The Strategic Bomber in the Nuclear Age
Date of Graduation
Master of Science in Defense and Strategic Studies
Defense and Strategic Studies
William Van Cleave
Defense and Security Studies
The ongoing "Peace Process" obscures the fact that Israel's ability to deter an Arab attack may be declining. Although it has not been engaged in a high-intensity war of survival for nearly twenty-five years, a combination of insurgency related terrorism and the augmenting of Arab arsenals with ballistic missiles armed with nuclear, biological, and chemical warheads could tip the scales of the Middle East security equation in favor of Israel's adversaries. The aggregate effects of Palestine Liberation Organization, Hamas, and Hizballah terror campaigns are producing an erosion in morale among both the Israeli populace and the Israel Defense Force (IDF). These efforts have served to speed up the Israeli withdrawal from Judea, Samaria, and all of Gaza, where a defacto Palestinian Arab state now resides. This truncating of Israel could serve to embolden the Arab states to resolve the Palestine "problem" through force. In such an attack, the Arab states would likely use their chemically-armed ballistic missiles against airfields and reserve marshalling centers to disrupt Israel's vital mobilization. If these missile attacks succeed in their objective, a depleted IDF would be given the nearly impossible task of stopping a large Arab force. To deter, and defend against such an attack, Israel is developing an integrated ballistic missile defense system. In the same vein, Israel should reassess its nuclear policies to enhance its nuclear deterrent posture by bringing its "bomb" out of the "basement" and conveying to its enemies that it has the will and capacity to use it.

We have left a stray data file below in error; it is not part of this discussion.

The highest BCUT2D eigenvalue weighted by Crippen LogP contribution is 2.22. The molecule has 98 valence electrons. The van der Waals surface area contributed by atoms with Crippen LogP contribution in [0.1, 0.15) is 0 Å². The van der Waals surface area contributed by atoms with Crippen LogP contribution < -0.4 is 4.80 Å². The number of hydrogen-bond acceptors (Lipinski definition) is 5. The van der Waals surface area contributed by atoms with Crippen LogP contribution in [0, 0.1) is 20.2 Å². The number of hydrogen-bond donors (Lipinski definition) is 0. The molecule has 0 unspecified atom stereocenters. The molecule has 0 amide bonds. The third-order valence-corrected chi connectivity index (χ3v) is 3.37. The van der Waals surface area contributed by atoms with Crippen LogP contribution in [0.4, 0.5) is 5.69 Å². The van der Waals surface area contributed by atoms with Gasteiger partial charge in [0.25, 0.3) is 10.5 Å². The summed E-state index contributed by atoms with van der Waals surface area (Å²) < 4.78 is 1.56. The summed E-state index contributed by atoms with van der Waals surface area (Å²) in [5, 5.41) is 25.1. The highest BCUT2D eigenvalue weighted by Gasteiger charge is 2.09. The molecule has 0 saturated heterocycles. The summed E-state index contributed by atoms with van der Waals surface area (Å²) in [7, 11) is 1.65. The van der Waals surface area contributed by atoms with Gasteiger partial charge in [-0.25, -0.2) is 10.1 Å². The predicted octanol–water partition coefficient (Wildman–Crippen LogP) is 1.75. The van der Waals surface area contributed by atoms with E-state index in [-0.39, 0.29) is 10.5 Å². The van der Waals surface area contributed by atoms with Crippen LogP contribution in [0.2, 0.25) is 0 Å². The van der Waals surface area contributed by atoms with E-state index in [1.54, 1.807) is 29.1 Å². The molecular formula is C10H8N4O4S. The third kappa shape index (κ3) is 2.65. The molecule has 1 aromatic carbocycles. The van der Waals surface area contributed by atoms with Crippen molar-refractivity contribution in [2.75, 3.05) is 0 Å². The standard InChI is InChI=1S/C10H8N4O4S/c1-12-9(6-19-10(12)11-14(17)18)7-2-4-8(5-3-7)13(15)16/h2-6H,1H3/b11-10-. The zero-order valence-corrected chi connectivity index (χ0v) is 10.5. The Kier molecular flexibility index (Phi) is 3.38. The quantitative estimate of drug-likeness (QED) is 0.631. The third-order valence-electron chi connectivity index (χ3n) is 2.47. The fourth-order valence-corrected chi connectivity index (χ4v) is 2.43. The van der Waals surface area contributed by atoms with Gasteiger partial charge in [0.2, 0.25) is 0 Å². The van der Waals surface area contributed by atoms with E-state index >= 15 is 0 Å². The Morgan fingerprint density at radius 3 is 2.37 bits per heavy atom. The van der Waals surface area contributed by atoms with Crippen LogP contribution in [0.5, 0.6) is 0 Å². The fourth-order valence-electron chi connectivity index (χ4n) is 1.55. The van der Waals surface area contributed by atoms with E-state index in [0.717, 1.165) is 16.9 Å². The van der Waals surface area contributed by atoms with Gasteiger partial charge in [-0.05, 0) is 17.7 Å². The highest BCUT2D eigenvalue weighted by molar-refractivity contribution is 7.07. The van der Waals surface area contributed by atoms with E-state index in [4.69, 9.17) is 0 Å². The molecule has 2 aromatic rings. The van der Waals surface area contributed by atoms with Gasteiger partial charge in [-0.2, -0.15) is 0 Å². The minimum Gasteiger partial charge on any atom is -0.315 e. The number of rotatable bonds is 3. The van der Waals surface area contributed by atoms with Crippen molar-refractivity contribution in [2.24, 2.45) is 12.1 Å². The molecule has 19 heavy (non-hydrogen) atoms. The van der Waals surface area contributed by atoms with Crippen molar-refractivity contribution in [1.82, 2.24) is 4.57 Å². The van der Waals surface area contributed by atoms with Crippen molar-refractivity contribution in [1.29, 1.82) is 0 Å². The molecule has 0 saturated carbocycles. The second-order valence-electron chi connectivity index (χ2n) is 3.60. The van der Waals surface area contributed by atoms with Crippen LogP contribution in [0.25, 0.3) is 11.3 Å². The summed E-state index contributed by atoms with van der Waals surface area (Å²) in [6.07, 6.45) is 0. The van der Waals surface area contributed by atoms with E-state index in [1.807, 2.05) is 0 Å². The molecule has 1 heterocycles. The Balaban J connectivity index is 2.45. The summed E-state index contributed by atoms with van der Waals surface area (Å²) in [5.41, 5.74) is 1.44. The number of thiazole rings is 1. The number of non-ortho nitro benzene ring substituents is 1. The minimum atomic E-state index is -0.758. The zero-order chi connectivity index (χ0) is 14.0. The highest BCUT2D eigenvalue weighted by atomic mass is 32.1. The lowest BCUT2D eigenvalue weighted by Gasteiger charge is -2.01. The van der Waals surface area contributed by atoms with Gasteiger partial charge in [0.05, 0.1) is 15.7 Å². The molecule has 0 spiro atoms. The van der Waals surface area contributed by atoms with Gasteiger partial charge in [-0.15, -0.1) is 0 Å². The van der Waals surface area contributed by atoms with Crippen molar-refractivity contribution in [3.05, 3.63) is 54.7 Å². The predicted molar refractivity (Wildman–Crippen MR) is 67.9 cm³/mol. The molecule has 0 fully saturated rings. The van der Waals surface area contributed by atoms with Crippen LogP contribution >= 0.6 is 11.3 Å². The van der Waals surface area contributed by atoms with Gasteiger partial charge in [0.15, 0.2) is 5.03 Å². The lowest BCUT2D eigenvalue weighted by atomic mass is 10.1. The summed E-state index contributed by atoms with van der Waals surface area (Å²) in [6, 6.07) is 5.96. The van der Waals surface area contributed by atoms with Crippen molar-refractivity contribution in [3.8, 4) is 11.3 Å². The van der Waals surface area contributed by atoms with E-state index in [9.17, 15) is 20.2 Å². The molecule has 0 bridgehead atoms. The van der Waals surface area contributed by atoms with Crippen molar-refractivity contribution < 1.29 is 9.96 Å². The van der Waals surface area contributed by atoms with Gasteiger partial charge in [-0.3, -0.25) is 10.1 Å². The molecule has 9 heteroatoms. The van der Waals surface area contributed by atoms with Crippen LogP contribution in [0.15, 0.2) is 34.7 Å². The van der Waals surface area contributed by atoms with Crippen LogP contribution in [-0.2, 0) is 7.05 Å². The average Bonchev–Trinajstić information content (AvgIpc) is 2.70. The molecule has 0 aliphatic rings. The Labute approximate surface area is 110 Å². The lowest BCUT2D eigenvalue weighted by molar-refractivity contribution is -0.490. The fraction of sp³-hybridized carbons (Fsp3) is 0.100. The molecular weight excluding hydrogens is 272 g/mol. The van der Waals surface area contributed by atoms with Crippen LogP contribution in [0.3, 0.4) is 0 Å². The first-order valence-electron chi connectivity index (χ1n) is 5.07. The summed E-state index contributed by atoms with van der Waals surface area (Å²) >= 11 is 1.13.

© Kenyon Jay Gerbrandt
Gerbrandt, Kenyon Jay, "The Strategic Bomber in the Nuclear Age" (1998). MSU Graduate Theses. 546.